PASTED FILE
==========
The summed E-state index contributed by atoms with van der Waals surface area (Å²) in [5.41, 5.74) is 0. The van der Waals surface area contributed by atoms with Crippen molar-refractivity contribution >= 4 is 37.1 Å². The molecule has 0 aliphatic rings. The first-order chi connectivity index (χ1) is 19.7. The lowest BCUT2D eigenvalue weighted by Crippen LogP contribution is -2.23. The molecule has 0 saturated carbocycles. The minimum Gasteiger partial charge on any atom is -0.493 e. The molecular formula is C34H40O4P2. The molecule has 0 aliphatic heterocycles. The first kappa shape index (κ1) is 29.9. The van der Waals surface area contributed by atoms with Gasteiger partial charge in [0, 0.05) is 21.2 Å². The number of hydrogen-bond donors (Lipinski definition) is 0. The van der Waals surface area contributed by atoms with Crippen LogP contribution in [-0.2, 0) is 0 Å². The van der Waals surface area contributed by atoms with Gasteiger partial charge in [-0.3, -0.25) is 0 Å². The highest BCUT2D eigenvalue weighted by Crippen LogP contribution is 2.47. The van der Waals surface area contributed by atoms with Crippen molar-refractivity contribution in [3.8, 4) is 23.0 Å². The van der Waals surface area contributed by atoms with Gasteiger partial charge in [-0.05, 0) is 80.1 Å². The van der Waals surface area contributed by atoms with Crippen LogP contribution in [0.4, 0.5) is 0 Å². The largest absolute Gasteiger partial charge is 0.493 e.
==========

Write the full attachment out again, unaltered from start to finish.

The summed E-state index contributed by atoms with van der Waals surface area (Å²) in [5.41, 5.74) is 0. The van der Waals surface area contributed by atoms with Crippen molar-refractivity contribution >= 4 is 37.1 Å². The molecule has 0 aliphatic rings. The first-order chi connectivity index (χ1) is 19.7. The lowest BCUT2D eigenvalue weighted by Crippen LogP contribution is -2.23. The molecule has 0 saturated carbocycles. The minimum Gasteiger partial charge on any atom is -0.493 e. The molecular formula is C34H40O4P2. The molecule has 0 aliphatic heterocycles. The first kappa shape index (κ1) is 29.9. The van der Waals surface area contributed by atoms with Gasteiger partial charge in [0, 0.05) is 21.2 Å². The number of hydrogen-bond donors (Lipinski definition) is 0. The van der Waals surface area contributed by atoms with Crippen LogP contribution in [-0.2, 0) is 0 Å². The van der Waals surface area contributed by atoms with Gasteiger partial charge in [-0.3, -0.25) is 0 Å². The highest BCUT2D eigenvalue weighted by Crippen LogP contribution is 2.47. The van der Waals surface area contributed by atoms with Crippen molar-refractivity contribution in [3.8, 4) is 23.0 Å². The van der Waals surface area contributed by atoms with Gasteiger partial charge in [-0.05, 0) is 80.1 Å². The van der Waals surface area contributed by atoms with Crippen LogP contribution in [0.4, 0.5) is 0 Å². The largest absolute Gasteiger partial charge is 0.493 e.